HSIE K-6 - Local government structure and processes
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Bagless in the Bay - YouTube

A video released by the City of Canada Bay Council last year, encouraging residents to use less plastic bags. 

Lucy McVay's insight:

This video was released by the City of Canada Bay Council last year. It encourages residents of this local council area (and anyone else watching) to decrease their use of plastic bags and also to encourage people to bring their existing bags with them when they go shopping. This video demonstrates the local government’s role in promoting practices for sustainability, which is important in HSIE as one of the Cross-curriculum Priorities is ‘Sustainability.’

 

This video could be used while teaching a class, as an example of how a local government promotes a healthy environment. The students could then brainstorm ideas of how their own council area (if the school is not located within this area) could be more environmentally friendly, or they could do some online research on it – most council areas will have something about this on their website.

 

However, if I was using this resource and teaching in this area (I live in Concord West), as a follow-up to this video I would perhaps find out if someone from the council was willing to come out to the school and talk to the students about other things the council does to promote sustainability and what the students themselves can do to help.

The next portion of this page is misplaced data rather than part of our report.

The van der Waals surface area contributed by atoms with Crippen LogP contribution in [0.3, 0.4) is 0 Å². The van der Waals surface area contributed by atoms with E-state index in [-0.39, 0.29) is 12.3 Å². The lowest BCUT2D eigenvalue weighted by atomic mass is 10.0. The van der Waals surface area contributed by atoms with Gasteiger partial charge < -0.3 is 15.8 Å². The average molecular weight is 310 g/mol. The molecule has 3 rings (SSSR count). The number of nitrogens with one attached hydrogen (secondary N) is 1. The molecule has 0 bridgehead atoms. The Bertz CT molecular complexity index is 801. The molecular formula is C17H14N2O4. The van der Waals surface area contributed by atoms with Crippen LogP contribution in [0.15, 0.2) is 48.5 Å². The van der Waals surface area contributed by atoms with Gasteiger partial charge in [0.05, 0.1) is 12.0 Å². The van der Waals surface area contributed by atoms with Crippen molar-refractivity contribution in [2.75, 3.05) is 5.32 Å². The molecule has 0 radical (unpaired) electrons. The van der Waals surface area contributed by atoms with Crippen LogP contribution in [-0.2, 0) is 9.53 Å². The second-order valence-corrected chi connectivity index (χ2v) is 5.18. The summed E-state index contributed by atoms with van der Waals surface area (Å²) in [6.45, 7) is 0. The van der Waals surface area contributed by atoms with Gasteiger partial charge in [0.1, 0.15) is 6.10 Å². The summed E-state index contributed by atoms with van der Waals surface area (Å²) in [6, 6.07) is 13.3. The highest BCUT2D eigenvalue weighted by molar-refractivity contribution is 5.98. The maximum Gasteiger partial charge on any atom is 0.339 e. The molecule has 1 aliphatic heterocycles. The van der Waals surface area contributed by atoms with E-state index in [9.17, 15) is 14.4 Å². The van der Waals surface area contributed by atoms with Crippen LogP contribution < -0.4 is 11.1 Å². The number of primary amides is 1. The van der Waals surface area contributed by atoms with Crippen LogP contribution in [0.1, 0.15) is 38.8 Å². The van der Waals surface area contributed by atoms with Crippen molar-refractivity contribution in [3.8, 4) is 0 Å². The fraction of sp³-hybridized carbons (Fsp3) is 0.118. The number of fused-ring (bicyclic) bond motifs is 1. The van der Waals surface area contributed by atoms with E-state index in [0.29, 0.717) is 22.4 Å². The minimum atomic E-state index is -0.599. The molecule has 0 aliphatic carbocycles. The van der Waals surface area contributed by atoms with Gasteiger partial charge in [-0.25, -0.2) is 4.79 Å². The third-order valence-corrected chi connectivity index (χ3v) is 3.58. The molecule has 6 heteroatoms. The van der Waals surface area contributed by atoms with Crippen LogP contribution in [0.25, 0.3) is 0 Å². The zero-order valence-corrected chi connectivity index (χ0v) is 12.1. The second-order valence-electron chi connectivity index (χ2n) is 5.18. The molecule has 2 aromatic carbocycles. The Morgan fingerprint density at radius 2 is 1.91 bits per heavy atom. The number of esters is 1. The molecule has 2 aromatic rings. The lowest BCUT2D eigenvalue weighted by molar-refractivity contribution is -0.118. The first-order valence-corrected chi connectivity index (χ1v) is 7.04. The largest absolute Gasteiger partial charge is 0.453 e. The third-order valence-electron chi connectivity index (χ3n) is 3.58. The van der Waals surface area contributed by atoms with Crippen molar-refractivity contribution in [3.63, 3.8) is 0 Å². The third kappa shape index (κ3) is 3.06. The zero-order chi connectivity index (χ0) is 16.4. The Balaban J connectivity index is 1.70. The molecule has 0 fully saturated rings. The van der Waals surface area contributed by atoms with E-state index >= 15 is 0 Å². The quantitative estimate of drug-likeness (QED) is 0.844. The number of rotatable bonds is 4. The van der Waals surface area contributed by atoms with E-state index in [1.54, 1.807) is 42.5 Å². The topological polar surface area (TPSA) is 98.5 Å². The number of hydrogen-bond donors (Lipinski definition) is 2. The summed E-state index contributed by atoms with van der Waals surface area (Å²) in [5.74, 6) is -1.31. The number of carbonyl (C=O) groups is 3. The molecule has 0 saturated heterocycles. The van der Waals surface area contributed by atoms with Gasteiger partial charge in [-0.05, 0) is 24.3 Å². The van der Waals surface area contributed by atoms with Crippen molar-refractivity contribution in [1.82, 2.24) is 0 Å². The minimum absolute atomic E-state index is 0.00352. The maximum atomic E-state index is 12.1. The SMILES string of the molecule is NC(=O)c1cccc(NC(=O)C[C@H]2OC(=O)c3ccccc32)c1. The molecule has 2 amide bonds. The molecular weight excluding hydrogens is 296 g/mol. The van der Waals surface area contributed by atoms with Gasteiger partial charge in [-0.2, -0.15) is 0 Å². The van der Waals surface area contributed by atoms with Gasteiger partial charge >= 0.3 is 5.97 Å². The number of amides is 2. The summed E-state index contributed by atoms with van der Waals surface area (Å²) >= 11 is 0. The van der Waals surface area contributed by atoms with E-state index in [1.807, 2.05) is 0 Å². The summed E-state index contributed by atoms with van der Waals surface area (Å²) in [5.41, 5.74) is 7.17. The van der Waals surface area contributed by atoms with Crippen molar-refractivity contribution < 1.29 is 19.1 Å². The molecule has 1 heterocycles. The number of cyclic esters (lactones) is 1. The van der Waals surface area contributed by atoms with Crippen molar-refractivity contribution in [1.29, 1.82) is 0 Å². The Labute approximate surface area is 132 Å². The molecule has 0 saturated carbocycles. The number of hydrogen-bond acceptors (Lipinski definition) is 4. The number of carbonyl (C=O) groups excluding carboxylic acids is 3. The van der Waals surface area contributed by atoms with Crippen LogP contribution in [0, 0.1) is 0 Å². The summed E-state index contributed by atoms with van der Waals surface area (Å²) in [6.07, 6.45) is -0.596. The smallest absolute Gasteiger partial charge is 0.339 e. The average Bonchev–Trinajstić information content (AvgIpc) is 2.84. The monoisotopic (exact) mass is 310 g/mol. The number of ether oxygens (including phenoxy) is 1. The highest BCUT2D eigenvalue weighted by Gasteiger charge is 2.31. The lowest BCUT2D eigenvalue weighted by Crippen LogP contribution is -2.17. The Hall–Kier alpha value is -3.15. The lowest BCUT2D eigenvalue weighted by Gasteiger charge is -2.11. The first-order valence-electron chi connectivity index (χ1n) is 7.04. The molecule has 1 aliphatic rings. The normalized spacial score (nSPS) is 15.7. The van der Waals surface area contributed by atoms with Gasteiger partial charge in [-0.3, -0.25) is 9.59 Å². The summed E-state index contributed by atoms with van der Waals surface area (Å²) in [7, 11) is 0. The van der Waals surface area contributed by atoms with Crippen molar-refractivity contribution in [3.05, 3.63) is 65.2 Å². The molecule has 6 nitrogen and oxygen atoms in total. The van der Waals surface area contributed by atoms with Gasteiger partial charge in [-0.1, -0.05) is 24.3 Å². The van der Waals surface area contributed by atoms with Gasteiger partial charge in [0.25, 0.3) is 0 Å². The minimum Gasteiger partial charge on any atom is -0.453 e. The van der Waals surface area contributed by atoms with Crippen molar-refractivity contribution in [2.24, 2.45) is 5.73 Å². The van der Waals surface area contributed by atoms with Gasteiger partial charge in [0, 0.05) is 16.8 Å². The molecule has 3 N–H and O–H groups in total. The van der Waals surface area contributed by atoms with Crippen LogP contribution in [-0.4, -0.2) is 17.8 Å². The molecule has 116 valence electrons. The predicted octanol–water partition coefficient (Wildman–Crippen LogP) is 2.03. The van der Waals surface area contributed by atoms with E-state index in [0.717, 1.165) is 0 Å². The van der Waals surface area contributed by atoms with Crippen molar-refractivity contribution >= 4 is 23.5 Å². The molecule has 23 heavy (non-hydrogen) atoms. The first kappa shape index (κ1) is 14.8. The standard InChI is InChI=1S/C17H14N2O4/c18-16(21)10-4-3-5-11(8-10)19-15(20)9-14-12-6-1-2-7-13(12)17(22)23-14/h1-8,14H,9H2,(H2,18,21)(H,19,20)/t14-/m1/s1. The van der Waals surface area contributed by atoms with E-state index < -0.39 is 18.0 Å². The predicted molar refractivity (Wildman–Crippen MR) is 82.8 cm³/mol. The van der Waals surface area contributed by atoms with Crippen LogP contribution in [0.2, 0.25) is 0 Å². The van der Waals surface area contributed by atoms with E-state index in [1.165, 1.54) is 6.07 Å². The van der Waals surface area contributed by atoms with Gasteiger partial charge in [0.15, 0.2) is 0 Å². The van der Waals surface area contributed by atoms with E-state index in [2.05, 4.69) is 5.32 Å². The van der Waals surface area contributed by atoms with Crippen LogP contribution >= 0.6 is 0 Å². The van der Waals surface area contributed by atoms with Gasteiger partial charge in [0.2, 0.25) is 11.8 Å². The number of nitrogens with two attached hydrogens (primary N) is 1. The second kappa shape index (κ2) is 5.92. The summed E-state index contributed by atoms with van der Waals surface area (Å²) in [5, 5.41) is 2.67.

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Electoral Commission NSW

Electoral Commission NSW | HSIE K-6 - Local government structure and processes | Scoop.it

Voting information at a local, state and federal level for people in NSW.

Lucy McVay's insight:

This website contains information about elections across New South Wales at a local, state and federal level. The scooped site leads to the section specifically about local elections in New South Wales. The Stage 2 syllabus introduces concepts of civic action and civic duties, therefore an introduction to at least the local government voting process may be apt. However, teachers may find that this site is more appropriate when teaching a Year 4/5 composite class, as electoral processes do not come into the syllabus as a specific subject matter dot point until Stage 3. Despite this, I believe it is important to know the basics of this local government process and this site provides just that, in addition to other voting information. As a child I was always interested in how the voting system worked and I would always want to know what my parents were doing when they were filling out their ballots on election days. Consequently I believe that there would be interest in this resource for Stage 2 learners.